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1200 miles later, four guys and a dog complete their walk to Brazil for the World Cup

Walk2WorldCup.jpg

Credit: Courtesy of Walk to the World Cup

England soccer fans, Adam Burns, Dave Bewick, Pete Johnston and Ben Olsen walked 1966 kilometers from Argentina to the site of the World Cup in Brazil. Their goal was to raise money to build a well in drought-stricken Bahia, Brazil. Their group was outfitted with Nike uniforms and presented with tickets to some of the World Cup matches.

Last winter, we profiled a crazy group of buddies from England who — while drinking at a pub, of course — cooked up a plan to walk to the World Cup in Brazil.

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The plan was to travel exactly 1,966 kilometers on foot. It's a symbolic distance, because 1966 is the last time England won soccer's greatest prize.

They also wanted to raise money to build a well in the Brazilian state of Bahia. The farming communities there have been raveged by severe drought.

All in all, a great idea. But let's be honest. Back in January I doubted these bar buddies could actually walk that distance — about 1,200 miles.

But when we checked back with one of the walkers, Adam Burns, he gleefully told us his location: Porto Alegre, Brazil. That was their planned final vacation. They walked into town on Sunday, though they're only halfway to their goal of raising enough money to build a well in Bahia. They need another £10,000, or $16,000 to fully fund the project. 

But there's more to the story. The three-member team added another walker to become four. Nike heard about the trip and sent them English national team uniforms.

But the team wasn't complete with just four human members. A four-legged friend decided to join in on the action. Burns and company were walking though Uruguay when a black lab started following them. "We thought he was a stray because he smelled so bad," Burns says.

The crew walked another couple miles and the dog was still following them. Initially, they thought nothing of this pooch, because plenty of other strays had followed them before. But this wasn't any dog.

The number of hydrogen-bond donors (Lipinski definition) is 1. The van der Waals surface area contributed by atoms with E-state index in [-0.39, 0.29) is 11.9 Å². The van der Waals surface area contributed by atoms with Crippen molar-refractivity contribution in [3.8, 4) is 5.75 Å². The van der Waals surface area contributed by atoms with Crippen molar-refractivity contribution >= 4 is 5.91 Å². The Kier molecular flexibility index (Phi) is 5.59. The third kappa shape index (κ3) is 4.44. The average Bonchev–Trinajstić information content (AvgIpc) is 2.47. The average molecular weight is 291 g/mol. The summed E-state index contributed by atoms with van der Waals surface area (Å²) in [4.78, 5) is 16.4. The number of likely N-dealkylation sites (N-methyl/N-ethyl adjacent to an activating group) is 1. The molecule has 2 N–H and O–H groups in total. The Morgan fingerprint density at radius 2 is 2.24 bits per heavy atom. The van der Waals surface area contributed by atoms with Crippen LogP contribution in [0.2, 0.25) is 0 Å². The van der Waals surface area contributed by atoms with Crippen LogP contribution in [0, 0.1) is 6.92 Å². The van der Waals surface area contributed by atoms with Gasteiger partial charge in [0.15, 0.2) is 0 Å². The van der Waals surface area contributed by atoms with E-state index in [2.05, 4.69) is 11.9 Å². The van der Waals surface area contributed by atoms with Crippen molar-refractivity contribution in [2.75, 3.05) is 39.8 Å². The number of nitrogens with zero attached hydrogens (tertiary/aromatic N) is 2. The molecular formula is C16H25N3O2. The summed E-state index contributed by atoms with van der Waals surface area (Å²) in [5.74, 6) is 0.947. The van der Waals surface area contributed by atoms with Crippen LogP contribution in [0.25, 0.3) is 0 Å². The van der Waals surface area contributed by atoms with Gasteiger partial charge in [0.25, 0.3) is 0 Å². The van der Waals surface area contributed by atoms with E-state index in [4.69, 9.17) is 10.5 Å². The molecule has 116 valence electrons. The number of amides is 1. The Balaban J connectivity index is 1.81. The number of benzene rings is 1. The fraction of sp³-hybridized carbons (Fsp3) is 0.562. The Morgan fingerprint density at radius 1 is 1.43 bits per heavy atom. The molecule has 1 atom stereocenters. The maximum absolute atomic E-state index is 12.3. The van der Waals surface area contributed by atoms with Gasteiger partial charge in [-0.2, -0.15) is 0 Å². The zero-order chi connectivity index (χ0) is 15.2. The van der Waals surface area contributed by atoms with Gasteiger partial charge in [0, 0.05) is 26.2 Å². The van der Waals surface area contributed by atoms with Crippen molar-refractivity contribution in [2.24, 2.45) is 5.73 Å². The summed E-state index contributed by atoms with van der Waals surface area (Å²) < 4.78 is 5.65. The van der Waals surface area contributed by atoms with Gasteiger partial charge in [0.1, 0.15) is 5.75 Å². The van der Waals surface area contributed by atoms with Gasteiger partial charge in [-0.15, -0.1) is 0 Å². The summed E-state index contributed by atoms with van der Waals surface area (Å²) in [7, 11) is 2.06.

At a cafe, the dog crawled under the table where they ate. The group tried to shoo the dog away. It didn't work.

That night, they setup their tents and went to sleep. The next morning, the dog was there. The dog continued to follow them for the next day. And the next morning, there the dog sat, ready to keep going. "That was five weeks ago," Burns adds. "And 800 kilometers."

"Jefferson Ramsey Moore," the name they ended up giving the dog, completed the rest of the trip with them.

But eventually, a man named Nacho saw a story about a group of Englishmen walking to Brazil with a black lab dog in tow. It wasn't just any dog, that was his missing dog, "Negro," (Spanish for black).

Nacho contacted the foursome and told them he was the owner of the resiliant pup. He hitchhiked his way to Porto Alegre, arriving the same day the guys and the dog finished their walk. Nacho was reunited with his furry friend, who was oblivious to his new doggie celebrity status.. He just seemed happy to see Nacho.

"I don't think Walt Disney could have made a more perfect ending," Burns says.

Check out some of the images we've collected from the Walk to the World Cup group's social media channels here

  • JeffersonDog_WalktoWorldCup.jpg

    Credit: Courtesy of Walk to the World Cup

    During their trek to Brazil, the Walk to the World Cup team came across a dog they named "Jefferson." The dog became the unofficial mascot of the team's trek.

  • JeffersonDog_WalktoWorldCup2.jpg

    Credit: Courtesy of Walk to the World Cup

    Jefferson, the unofficial mascot of the Walk to the World Cup group, sitting in Cabo Polonio, Uruguay. The dog began to follow the four soccer fans as they raised funds to create a well in drought-stricken Bahia, Brazil. Jefferson, whose real name is "Negro," was eventually reunited with his owner, Nacho, in Brazil after the foursome reached the World Cup stadium.

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